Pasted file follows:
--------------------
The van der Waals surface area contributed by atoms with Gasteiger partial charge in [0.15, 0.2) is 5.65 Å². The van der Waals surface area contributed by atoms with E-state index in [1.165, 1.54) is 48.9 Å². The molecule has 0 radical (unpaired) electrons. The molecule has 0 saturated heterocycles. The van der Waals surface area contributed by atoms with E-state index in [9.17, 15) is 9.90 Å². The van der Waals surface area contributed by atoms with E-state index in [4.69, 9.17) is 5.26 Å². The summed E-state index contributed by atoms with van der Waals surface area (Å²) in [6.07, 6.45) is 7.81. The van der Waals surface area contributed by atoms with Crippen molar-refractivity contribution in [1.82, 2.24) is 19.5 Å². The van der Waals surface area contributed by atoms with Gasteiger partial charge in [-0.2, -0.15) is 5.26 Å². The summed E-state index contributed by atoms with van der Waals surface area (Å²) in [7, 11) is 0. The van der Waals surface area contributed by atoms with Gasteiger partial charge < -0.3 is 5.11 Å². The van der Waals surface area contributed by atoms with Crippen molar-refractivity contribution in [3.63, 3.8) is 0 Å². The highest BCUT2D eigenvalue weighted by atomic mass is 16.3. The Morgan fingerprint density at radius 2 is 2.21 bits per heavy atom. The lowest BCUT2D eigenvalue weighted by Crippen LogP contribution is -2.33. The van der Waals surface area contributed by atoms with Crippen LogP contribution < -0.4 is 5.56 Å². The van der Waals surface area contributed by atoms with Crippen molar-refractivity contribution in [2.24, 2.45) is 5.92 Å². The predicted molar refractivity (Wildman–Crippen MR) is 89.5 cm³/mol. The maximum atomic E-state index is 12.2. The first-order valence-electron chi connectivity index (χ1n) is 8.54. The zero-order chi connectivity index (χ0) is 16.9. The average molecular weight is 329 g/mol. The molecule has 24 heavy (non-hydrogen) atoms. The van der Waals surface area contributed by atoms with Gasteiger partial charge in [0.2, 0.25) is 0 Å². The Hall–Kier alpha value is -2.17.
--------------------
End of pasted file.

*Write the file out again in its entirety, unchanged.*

The van der Waals surface area contributed by atoms with Gasteiger partial charge in [0.15, 0.2) is 5.65 Å². The van der Waals surface area contributed by atoms with E-state index in [1.165, 1.54) is 48.9 Å². The molecule has 0 radical (unpaired) electrons. The molecule has 0 saturated heterocycles. The van der Waals surface area contributed by atoms with E-state index in [9.17, 15) is 9.90 Å². The van der Waals surface area contributed by atoms with E-state index in [4.69, 9.17) is 5.26 Å². The summed E-state index contributed by atoms with van der Waals surface area (Å²) in [6.07, 6.45) is 7.81. The van der Waals surface area contributed by atoms with Crippen molar-refractivity contribution in [1.82, 2.24) is 19.5 Å². The van der Waals surface area contributed by atoms with Gasteiger partial charge in [-0.2, -0.15) is 5.26 Å². The summed E-state index contributed by atoms with van der Waals surface area (Å²) in [7, 11) is 0. The van der Waals surface area contributed by atoms with Gasteiger partial charge < -0.3 is 5.11 Å². The van der Waals surface area contributed by atoms with Crippen molar-refractivity contribution in [3.63, 3.8) is 0 Å². The highest BCUT2D eigenvalue weighted by atomic mass is 16.3. The Morgan fingerprint density at radius 2 is 2.21 bits per heavy atom. The lowest BCUT2D eigenvalue weighted by Crippen LogP contribution is -2.33. The van der Waals surface area contributed by atoms with Crippen LogP contribution < -0.4 is 5.56 Å². The van der Waals surface area contributed by atoms with Crippen molar-refractivity contribution in [2.24, 2.45) is 5.92 Å². The predicted molar refractivity (Wildman–Crippen MR) is 89.5 cm³/mol. The maximum atomic E-state index is 12.2. The first-order valence-electron chi connectivity index (χ1n) is 8.54. The zero-order chi connectivity index (χ0) is 16.9. The average molecular weight is 329 g/mol. The molecule has 24 heavy (non-hydrogen) atoms. The van der Waals surface area contributed by atoms with Gasteiger partial charge in [0.2, 0.25) is 0 Å². The Hall–Kier alpha value is -2.17.